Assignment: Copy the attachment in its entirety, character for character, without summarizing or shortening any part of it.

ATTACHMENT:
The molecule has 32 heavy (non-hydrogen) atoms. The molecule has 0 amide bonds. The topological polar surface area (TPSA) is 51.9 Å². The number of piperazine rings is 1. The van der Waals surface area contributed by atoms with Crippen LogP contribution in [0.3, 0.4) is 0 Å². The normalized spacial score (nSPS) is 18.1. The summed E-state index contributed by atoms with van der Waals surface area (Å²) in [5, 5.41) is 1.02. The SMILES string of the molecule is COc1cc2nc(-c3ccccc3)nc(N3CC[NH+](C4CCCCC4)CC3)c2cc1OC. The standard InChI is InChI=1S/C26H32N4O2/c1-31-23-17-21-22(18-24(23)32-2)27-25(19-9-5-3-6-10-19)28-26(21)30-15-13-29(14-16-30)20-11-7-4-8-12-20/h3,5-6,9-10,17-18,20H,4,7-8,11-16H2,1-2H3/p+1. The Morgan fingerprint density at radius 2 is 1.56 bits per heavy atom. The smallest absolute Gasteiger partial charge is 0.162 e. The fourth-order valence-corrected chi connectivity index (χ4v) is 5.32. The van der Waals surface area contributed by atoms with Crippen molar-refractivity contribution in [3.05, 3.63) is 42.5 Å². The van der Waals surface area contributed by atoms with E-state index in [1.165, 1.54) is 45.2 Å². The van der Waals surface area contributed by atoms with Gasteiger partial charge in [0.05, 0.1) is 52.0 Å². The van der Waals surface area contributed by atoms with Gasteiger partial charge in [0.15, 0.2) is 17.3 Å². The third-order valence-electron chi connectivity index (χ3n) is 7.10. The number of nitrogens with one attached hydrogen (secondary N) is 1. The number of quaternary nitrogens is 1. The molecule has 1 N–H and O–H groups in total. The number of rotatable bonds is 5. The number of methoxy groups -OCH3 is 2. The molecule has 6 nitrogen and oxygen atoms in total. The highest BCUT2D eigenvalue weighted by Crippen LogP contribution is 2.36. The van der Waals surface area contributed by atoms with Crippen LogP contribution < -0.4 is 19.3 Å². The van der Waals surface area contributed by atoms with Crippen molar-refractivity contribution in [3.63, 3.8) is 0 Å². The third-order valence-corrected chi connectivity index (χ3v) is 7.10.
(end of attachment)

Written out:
The molecule has 32 heavy (non-hydrogen) atoms. The molecule has 0 amide bonds. The topological polar surface area (TPSA) is 51.9 Å². The number of piperazine rings is 1. The van der Waals surface area contributed by atoms with Crippen LogP contribution in [0.3, 0.4) is 0 Å². The normalized spacial score (nSPS) is 18.1. The summed E-state index contributed by atoms with van der Waals surface area (Å²) in [5, 5.41) is 1.02. The SMILES string of the molecule is COc1cc2nc(-c3ccccc3)nc(N3CC[NH+](C4CCCCC4)CC3)c2cc1OC. The standard InChI is InChI=1S/C26H32N4O2/c1-31-23-17-21-22(18-24(23)32-2)27-25(19-9-5-3-6-10-19)28-26(21)30-15-13-29(14-16-30)20-11-7-4-8-12-20/h3,5-6,9-10,17-18,20H,4,7-8,11-16H2,1-2H3/p+1. The Morgan fingerprint density at radius 2 is 1.56 bits per heavy atom. The smallest absolute Gasteiger partial charge is 0.162 e. The fourth-order valence-corrected chi connectivity index (χ4v) is 5.32. The van der Waals surface area contributed by atoms with Crippen molar-refractivity contribution in [3.05, 3.63) is 42.5 Å². The van der Waals surface area contributed by atoms with E-state index in [1.165, 1.54) is 45.2 Å². The van der Waals surface area contributed by atoms with Gasteiger partial charge in [0.05, 0.1) is 52.0 Å². The van der Waals surface area contributed by atoms with Gasteiger partial charge in [0.15, 0.2) is 17.3 Å². The third-order valence-electron chi connectivity index (χ3n) is 7.10. The number of nitrogens with one attached hydrogen (secondary N) is 1. The number of quaternary nitrogens is 1. The molecule has 1 N–H and O–H groups in total. The number of rotatable bonds is 5. The number of methoxy groups -OCH3 is 2. The molecule has 6 nitrogen and oxygen atoms in total. The highest BCUT2D eigenvalue weighted by Crippen LogP contribution is 2.36. The van der Waals surface area contributed by atoms with Crippen LogP contribution < -0.4 is 19.3 Å². The van der Waals surface area contributed by atoms with Crippen molar-refractivity contribution in [3.63, 3.8) is 0 Å². The third-order valence-corrected chi connectivity index (χ3v) is 7.10.